In his first season as an NBA head coach, Darvin Ham is learning that the buck stops with him. Every decision that the Lakers coaching staff makes ultimately rests with Ham. He has to own them and live with the consequences.
One of the biggest decisions Ham has made in his short tenure is moving Russell Westbrook to the second unit, a choice that has had immediate positive results for the Lakers. What Ham hadn’t done in Westbrook’s first two games off the bench was move the highest-paid Laker out of the closing lineup. Despite not starting games against Minnesota and Denver, Westbrook still finished them.
That changed against New Orleans Wednesday. Westbrook played 25 minutes (less than half of the game) and sat for the final eight, as Ham used Patrick Beverley in Westbrook’s place. The Lakers ultimately needed Pat Bev’s defense on CJ McCollum, but it was a gutsy call for a rookie head coach staring down the barrel of a potential 1-6 start.
“The biggest thing about moving over seats is you’re the final decision maker and you gotta live with those decisions,” Ham said postgame. “Sometimes you gotta go with your gut and I put Pat Bev in, as he ran past me a couple of times, reminded me of his resume, to put him on CJ, and he did a helluva job on him. But that’s the biggest thing, man, you can’t be afraid of making a decision.”
Sitting Westbrook is one thing, and the merits of that decision have been litigated many times before Wednesday night. But to go with Beverley was a bold move in and of itself considering the veteran guard’s bumpy start to the regular season. Beverley had missed both of the shots he had taken — neither of which were threes — in the 19 minutes he’d played to that point, he had only two rebounds (both defensive), and he had two turnovers to go with his three assists.
The Lakers could have gone with the perimeter trio of Lonnie Walker IV, Austin Reaves, and Troy Brown Jr. instead of Beverley (fans on Twitter were certainly expressing that sentiment) but Beverley got in Ham’s ear and made the most of his opportunity.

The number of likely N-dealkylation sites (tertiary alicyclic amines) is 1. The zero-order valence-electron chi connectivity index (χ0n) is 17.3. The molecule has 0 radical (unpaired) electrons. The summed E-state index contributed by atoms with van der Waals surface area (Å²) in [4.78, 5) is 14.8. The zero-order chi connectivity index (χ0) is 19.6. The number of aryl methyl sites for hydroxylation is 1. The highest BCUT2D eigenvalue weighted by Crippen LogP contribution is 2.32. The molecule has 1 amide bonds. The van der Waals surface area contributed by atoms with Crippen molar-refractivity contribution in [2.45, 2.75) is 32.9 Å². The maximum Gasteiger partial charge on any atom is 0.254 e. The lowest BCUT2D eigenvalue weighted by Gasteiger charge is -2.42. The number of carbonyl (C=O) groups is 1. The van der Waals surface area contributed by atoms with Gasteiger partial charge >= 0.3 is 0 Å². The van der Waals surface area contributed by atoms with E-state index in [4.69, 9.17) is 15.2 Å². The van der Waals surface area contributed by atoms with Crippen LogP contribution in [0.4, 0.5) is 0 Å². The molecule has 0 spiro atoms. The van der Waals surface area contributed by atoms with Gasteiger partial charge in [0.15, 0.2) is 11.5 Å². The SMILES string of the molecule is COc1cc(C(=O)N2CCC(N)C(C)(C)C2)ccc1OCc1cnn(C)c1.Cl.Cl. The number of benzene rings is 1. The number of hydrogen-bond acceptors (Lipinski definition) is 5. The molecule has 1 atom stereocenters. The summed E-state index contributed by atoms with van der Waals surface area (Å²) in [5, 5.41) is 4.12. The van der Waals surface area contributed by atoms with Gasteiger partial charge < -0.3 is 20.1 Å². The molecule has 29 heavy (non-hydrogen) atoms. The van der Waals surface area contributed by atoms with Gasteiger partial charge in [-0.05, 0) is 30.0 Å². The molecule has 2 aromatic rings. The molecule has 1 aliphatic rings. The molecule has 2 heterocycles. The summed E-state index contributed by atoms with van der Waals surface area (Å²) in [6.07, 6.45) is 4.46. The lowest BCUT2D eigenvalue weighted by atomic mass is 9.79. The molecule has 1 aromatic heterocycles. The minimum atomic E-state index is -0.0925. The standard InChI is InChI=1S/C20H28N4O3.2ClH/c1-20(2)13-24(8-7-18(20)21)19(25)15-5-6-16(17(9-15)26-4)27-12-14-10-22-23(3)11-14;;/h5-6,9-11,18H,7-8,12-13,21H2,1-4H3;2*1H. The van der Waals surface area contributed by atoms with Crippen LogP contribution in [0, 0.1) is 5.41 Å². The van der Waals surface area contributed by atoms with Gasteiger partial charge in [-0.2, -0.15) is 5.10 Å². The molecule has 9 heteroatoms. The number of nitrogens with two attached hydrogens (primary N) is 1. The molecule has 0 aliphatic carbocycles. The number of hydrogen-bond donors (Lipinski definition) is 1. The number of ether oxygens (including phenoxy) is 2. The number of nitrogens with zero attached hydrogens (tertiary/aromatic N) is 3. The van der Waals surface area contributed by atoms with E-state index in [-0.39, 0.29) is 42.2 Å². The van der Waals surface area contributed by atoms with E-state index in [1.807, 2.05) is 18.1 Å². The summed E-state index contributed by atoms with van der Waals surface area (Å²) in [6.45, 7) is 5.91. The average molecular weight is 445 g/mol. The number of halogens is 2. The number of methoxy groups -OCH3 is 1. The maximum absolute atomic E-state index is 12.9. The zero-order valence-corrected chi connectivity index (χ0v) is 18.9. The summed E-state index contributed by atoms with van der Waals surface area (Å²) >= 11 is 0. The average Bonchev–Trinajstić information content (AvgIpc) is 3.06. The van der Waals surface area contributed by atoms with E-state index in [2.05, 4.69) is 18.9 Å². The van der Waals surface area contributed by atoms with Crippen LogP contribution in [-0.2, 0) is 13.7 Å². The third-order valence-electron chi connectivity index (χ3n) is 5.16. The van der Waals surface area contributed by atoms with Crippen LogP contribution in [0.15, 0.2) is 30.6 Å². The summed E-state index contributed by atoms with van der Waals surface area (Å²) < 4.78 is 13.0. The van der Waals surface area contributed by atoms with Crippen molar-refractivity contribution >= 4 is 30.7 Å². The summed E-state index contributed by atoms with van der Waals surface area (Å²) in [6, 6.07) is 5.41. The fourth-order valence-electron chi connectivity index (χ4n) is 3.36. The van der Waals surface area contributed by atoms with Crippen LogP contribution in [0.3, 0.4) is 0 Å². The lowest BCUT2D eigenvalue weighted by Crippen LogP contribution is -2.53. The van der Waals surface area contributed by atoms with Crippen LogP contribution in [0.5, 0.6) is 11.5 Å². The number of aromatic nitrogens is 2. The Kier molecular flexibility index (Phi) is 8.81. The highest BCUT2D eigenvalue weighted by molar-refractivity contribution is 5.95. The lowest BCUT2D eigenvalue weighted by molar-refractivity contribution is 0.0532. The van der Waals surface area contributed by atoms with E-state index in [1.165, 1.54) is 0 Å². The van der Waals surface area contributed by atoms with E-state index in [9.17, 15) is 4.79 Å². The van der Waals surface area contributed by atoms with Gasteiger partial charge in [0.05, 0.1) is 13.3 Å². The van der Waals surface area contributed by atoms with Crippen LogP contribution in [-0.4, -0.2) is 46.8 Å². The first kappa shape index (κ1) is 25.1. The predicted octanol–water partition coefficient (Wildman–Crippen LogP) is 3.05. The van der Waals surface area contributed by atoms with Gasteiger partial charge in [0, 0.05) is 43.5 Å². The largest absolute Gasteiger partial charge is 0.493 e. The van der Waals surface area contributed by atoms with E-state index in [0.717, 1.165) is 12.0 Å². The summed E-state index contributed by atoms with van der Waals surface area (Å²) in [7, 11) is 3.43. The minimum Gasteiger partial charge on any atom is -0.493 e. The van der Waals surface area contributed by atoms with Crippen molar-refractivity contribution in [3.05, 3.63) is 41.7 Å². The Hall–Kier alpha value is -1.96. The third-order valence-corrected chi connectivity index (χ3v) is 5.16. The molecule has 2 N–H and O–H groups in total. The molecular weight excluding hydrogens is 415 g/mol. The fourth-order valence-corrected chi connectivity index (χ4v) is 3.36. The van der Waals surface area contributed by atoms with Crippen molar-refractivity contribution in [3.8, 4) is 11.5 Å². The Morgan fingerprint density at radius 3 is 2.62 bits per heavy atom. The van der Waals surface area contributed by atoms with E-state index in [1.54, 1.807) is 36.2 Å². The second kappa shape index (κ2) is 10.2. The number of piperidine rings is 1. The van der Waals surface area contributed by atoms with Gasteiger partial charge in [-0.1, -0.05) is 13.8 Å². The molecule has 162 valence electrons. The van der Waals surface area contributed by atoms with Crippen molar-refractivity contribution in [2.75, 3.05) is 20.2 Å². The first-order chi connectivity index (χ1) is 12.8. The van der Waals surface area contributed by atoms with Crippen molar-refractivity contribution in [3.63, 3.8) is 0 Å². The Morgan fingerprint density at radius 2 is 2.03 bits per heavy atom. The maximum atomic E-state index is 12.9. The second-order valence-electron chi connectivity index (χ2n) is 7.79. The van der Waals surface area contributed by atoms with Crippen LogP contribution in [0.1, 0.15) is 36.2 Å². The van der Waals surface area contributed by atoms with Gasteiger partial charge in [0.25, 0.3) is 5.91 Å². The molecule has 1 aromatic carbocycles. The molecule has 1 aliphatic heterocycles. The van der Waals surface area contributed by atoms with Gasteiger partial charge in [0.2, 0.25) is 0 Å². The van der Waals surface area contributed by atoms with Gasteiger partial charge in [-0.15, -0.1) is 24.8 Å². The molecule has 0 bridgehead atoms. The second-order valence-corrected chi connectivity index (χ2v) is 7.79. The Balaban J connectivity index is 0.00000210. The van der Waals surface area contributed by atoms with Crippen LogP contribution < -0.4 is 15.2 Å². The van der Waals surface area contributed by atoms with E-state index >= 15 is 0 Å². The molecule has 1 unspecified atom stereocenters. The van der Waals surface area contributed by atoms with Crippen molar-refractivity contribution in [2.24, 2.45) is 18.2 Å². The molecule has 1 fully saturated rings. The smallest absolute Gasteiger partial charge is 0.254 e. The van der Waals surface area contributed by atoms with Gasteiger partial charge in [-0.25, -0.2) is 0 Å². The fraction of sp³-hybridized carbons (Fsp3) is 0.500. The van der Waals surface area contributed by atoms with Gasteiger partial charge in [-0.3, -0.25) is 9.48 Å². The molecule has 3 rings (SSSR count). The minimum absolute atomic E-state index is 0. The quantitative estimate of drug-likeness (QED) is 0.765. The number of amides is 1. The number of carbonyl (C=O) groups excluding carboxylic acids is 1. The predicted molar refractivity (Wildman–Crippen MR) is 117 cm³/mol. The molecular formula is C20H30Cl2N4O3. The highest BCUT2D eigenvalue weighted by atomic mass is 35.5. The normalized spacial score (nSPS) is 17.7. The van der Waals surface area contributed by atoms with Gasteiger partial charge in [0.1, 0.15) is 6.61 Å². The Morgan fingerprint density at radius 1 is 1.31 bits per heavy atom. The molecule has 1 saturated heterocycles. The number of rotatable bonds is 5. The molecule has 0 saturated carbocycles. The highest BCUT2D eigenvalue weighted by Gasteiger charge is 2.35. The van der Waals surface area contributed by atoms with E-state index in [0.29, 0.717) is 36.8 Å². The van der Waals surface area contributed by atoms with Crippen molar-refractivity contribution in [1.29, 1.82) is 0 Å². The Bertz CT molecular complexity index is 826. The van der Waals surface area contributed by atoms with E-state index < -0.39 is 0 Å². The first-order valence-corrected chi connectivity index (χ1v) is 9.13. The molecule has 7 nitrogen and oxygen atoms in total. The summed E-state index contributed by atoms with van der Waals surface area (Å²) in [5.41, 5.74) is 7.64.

Aside from some quality screening to juice up the team’s offense, and a hilarious offensive rebound when Beverley hammed it up with someone at or near the scorer's table while the play was still going on, Beverley’s true impact came on the defensive end. McCollum had 18 points (8-of-21 shooting) and six assists before Beverley checked in with 3:15 to play in regulation. The New Orleans guard added two more assists in regulation and then four points in OT, but one of the buckets clearly should not have counted as Zion Williamson stepped out of bounds before making the pass. McCollum was also inefficient, shooting 2-of-6 and adding a turnover.
Unlike on the other end of the court, when the Pelicans were recklessly switching to their detriment, Beverley stayed attached to McCollum as best as he could. He stalked him up the court, fought through screens, and applied back pressure to contest. Beverley’s best defensive possession (the third play in the clip above) was arguably his best, as he crowded McCollum at the 3-point line and forced him to give up the ball to Trey Murphy III for a looooong jumper.
It wasn’t all roses. Beverley got beat on a cut in the final minute, though the inbounder missed McCollum, and then McCollum ended up getting some space off a Larry Nance Jr. screen for a jumper anyway. On the final possession of the game, Beverley curiously left his hands down (perhaps to avoid a foul?) as McCollum got a relatively clean look for a game-tying three. That’s also not accounting for the awkward floater with 47 seconds left in regulation and his team nursing a one-point lead.
But the Lakers were plus-five once Beverley got in, and that’s all that really matters. Beverley made just enough impact plays to help the team secure the win, and Darvin Ham was validated for his lineup choice. He’s in the head coaching chair to make these big calls. Fortunately, those moves paid off against the Pelicans.
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